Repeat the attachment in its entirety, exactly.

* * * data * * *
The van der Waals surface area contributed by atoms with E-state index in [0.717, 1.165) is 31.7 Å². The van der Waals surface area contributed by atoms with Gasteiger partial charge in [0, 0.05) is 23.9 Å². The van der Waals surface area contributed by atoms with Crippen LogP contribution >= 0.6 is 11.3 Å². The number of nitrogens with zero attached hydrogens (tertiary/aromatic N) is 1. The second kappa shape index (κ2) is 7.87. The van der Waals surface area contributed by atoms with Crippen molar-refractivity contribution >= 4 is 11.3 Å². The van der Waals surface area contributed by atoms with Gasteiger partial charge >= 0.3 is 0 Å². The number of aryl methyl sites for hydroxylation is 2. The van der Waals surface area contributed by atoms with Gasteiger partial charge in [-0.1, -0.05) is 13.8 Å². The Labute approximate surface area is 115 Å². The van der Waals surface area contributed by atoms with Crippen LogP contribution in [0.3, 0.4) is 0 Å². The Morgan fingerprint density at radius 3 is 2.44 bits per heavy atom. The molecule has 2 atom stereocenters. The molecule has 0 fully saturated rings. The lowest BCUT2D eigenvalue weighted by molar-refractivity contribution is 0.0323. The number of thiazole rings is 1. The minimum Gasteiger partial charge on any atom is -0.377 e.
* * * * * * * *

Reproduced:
The van der Waals surface area contributed by atoms with E-state index in [0.717, 1.165) is 31.7 Å². The van der Waals surface area contributed by atoms with Gasteiger partial charge in [0, 0.05) is 23.9 Å². The van der Waals surface area contributed by atoms with Crippen LogP contribution >= 0.6 is 11.3 Å². The number of nitrogens with zero attached hydrogens (tertiary/aromatic N) is 1. The second kappa shape index (κ2) is 7.87. The van der Waals surface area contributed by atoms with Crippen molar-refractivity contribution >= 4 is 11.3 Å². The van der Waals surface area contributed by atoms with Gasteiger partial charge >= 0.3 is 0 Å². The number of aryl methyl sites for hydroxylation is 2. The van der Waals surface area contributed by atoms with Gasteiger partial charge in [-0.1, -0.05) is 13.8 Å². The Labute approximate surface area is 115 Å². The van der Waals surface area contributed by atoms with Crippen LogP contribution in [0.3, 0.4) is 0 Å². The Morgan fingerprint density at radius 3 is 2.44 bits per heavy atom. The molecule has 2 atom stereocenters. The molecule has 0 fully saturated rings. The lowest BCUT2D eigenvalue weighted by molar-refractivity contribution is 0.0323. The number of thiazole rings is 1. The minimum Gasteiger partial charge on any atom is -0.377 e.